Business writers reported that Caterpillar’s had rising sales in “every region worldwide” and that “higher sales volume and prices provided a $2 billion boost” for the corporation.

But outside of its sprawling plant on Channahon Road in Joliet, some of the workers whose labor contributed to those gains were trying to figure out how they were going to get by on $150 a week strike benefits.  Continue reading

Chicago Teachers Win Relief in Longer Day Battle, but War Not Over

CTU members at Puerto Rican Day Paradeby Theresa Moran, Labor Notes, July 25, 2012

The Chicago Teachers Union won a major victory yesterday when the city halted its plans to increase teacher work hours.

Mayor Rahm Emanuel and the Chicago school board announced in April that they were unilaterally increasing the school day by 20 percent in the fall—without increasing teaching staff or providing proportional compensation for the additional hours.

Chicago teachers already work an average of 58 hours a week, according to a recent report. Under Illinois labor law, the board is not required to negotiate with teachers over work hours.  Continue reading

Hyatt scores point in union dispute, but battle to escalate

UNITE Here RallyUnite Here expected to call for global boycott of hotel chain

By Kathy Bergen, Chicago Tribune

Hyatt Hotels Corp. chalked up a win this week in its three-year standoff with the hotel workers union, but the battle is expected to escalate Monday with a union call for a global boycott.

Richard Killiher-Paz, the acting regional director of the National Labor Relations Board in Chicago, found merit in unfair labor practice charges brought by Hyatt in relation to contract talks here. To resolve the allegations, the NLRB office drafted a settlement agreement that two Unite Here locals signed early this week. Continue reading

Effects of SB7 collective bargaining provisions being felt in CTU vs. CPS negotiations

Effects of SB7 collective bargaining provisions being felt in CTU vs. CPS negotiations

When Chicago Teachers Union (CTU) President Karen Lewis announced Wednesday that the CTU was rejecting the arbitrator’s suggestions in the fact-finding report, she said it was because important grievances like class sizes and the longer school day were not even brought to the bargaining table.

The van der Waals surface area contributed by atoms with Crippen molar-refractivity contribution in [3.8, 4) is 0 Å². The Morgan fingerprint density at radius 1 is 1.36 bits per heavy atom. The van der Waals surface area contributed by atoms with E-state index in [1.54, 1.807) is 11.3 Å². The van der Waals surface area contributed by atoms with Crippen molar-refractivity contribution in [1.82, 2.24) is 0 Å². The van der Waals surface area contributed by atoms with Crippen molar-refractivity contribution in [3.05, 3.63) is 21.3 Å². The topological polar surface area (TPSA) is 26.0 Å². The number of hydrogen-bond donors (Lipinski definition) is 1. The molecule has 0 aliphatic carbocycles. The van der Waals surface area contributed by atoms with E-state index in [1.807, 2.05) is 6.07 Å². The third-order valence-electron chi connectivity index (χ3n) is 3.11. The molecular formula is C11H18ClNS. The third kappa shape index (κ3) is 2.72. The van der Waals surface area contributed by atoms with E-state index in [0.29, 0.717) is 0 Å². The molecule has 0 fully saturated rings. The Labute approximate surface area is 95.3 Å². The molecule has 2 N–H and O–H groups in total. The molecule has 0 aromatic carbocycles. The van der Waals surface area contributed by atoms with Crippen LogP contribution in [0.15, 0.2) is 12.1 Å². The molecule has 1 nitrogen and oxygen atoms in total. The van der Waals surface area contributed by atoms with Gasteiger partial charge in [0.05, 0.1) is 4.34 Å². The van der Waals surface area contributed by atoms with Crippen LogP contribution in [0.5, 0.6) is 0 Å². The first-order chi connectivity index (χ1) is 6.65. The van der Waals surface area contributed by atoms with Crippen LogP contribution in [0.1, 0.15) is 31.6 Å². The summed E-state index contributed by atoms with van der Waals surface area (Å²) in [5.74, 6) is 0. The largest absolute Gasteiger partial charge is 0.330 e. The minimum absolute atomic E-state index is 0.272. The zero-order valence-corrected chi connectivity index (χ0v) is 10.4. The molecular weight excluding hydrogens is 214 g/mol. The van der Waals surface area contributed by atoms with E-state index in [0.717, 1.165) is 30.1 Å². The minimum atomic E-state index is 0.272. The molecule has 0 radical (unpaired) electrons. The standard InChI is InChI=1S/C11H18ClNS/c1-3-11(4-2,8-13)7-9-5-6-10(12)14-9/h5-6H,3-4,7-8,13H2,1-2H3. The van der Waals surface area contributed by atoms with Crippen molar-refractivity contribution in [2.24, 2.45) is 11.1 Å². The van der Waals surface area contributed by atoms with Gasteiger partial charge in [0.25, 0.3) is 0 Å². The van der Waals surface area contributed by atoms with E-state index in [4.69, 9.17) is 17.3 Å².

That’s because two education reform bills, one passed in 1995 and the other passed last year, narrowed the range of issues that can be discussed during collective bargaining. Continue reading

Saying It’s Not about the Money, Chicago Teachers Inch Closer to Strike

CTU rallyby Theresa Moran, July 18, 2012,  Labor Notes

The Chicago Teachers Union stepped closer to a strike as it voted today to reject an arbitrator’s recommendations in the contract dispute with “Mayor 1%” Rahm Emanuel.

Though the arbitrator’s economic proposals are far more favorable than the city’s, CTU leaders say they advised delegates to reject the report. The union’s House of Delegates voted it down unanimously.

Kristine Mayle, CTU financial secretary, says she opposes the report because it fails to take into account the full scope of the union’s concerns. “It doesn’t address the education issues that we’re concerned about,” she said. Continue reading

As Strikes Wane, Caterpillar Workers Hold The Line

caterpillar strikeby David Schaper, NPR

Whenever a car or truck turns off busy Channahon Road onto the long drive to the Caterpillar plant in Joliet, Ill., a handful of union workers on a picket line scream, “Scab! Scab!!”

As strikers try shaming the few workers and managers who cross the line, even a clearly marked sandwich delivery car gets shouted down.

Approximately 800 workers at this plant, which makes hydraulic systems for Caterpillar’s heavy construction and mining equipment, are about to enter their third month on strike. Continue reading

UIC Worker Strike Will Begin May 30, Run For Three Days

UIC WORKERS STRIKEfrom Huffington Post

More than 80 percent of University of Illinois Chicago medical support staff will engage in a three-day strike starting May 30 unless they reach a new contract agreement with administrators.

A group of nearly 500 university staff members has been lobbying for pay raises, but the workers’ union says they have yet to receive an equitable offer, according to a release from the Service Employees International Union (SEIU) Local 73. Continue reading